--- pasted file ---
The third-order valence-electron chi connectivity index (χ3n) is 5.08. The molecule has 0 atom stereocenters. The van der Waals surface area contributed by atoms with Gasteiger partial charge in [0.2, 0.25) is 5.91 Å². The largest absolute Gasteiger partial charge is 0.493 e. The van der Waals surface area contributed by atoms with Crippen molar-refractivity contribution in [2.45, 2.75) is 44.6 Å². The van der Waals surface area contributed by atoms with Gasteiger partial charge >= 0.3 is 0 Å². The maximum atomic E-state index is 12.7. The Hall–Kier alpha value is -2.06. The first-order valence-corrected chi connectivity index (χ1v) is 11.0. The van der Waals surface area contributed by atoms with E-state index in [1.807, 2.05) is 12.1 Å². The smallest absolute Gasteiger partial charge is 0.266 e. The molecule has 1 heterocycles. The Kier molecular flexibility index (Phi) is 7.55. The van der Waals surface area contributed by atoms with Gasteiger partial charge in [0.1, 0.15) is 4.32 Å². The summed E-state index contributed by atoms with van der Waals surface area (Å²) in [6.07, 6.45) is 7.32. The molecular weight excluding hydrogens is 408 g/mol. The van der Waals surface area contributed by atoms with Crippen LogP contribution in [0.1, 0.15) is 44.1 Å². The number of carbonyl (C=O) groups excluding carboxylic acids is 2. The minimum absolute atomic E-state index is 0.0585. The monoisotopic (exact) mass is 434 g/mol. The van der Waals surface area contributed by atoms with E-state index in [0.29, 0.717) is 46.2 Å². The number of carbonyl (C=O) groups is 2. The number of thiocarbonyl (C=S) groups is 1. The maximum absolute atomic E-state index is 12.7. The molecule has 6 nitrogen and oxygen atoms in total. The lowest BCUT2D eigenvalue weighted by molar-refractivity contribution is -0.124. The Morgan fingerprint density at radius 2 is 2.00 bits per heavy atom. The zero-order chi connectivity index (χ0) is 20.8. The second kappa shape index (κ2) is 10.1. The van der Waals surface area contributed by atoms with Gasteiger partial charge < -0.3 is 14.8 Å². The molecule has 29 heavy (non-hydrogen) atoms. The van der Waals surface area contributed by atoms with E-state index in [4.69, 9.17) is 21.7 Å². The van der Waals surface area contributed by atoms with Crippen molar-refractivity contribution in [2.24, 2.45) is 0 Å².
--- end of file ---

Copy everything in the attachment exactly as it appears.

The third-order valence-electron chi connectivity index (χ3n) is 5.08. The molecule has 0 atom stereocenters. The van der Waals surface area contributed by atoms with Gasteiger partial charge in [0.2, 0.25) is 5.91 Å². The largest absolute Gasteiger partial charge is 0.493 e. The van der Waals surface area contributed by atoms with Crippen molar-refractivity contribution in [2.45, 2.75) is 44.6 Å². The van der Waals surface area contributed by atoms with Gasteiger partial charge >= 0.3 is 0 Å². The maximum atomic E-state index is 12.7. The Hall–Kier alpha value is -2.06. The first-order valence-corrected chi connectivity index (χ1v) is 11.0. The van der Waals surface area contributed by atoms with E-state index in [1.807, 2.05) is 12.1 Å². The smallest absolute Gasteiger partial charge is 0.266 e. The molecule has 1 heterocycles. The Kier molecular flexibility index (Phi) is 7.55. The van der Waals surface area contributed by atoms with Gasteiger partial charge in [0.1, 0.15) is 4.32 Å². The summed E-state index contributed by atoms with van der Waals surface area (Å²) in [6.07, 6.45) is 7.32. The molecular weight excluding hydrogens is 408 g/mol. The van der Waals surface area contributed by atoms with Crippen LogP contribution in [0.1, 0.15) is 44.1 Å². The number of carbonyl (C=O) groups excluding carboxylic acids is 2. The minimum absolute atomic E-state index is 0.0585. The monoisotopic (exact) mass is 434 g/mol. The van der Waals surface area contributed by atoms with E-state index in [0.29, 0.717) is 46.2 Å². The number of carbonyl (C=O) groups is 2. The number of thiocarbonyl (C=S) groups is 1. The maximum absolute atomic E-state index is 12.7. The molecule has 6 nitrogen and oxygen atoms in total. The lowest BCUT2D eigenvalue weighted by molar-refractivity contribution is -0.124. The Morgan fingerprint density at radius 2 is 2.00 bits per heavy atom. The zero-order chi connectivity index (χ0) is 20.8. The second kappa shape index (κ2) is 10.1. The van der Waals surface area contributed by atoms with Gasteiger partial charge < -0.3 is 14.8 Å². The molecule has 29 heavy (non-hydrogen) atoms. The van der Waals surface area contributed by atoms with E-state index in [4.69, 9.17) is 21.7 Å². The van der Waals surface area contributed by atoms with Crippen molar-refractivity contribution in [2.24, 2.45) is 0 Å².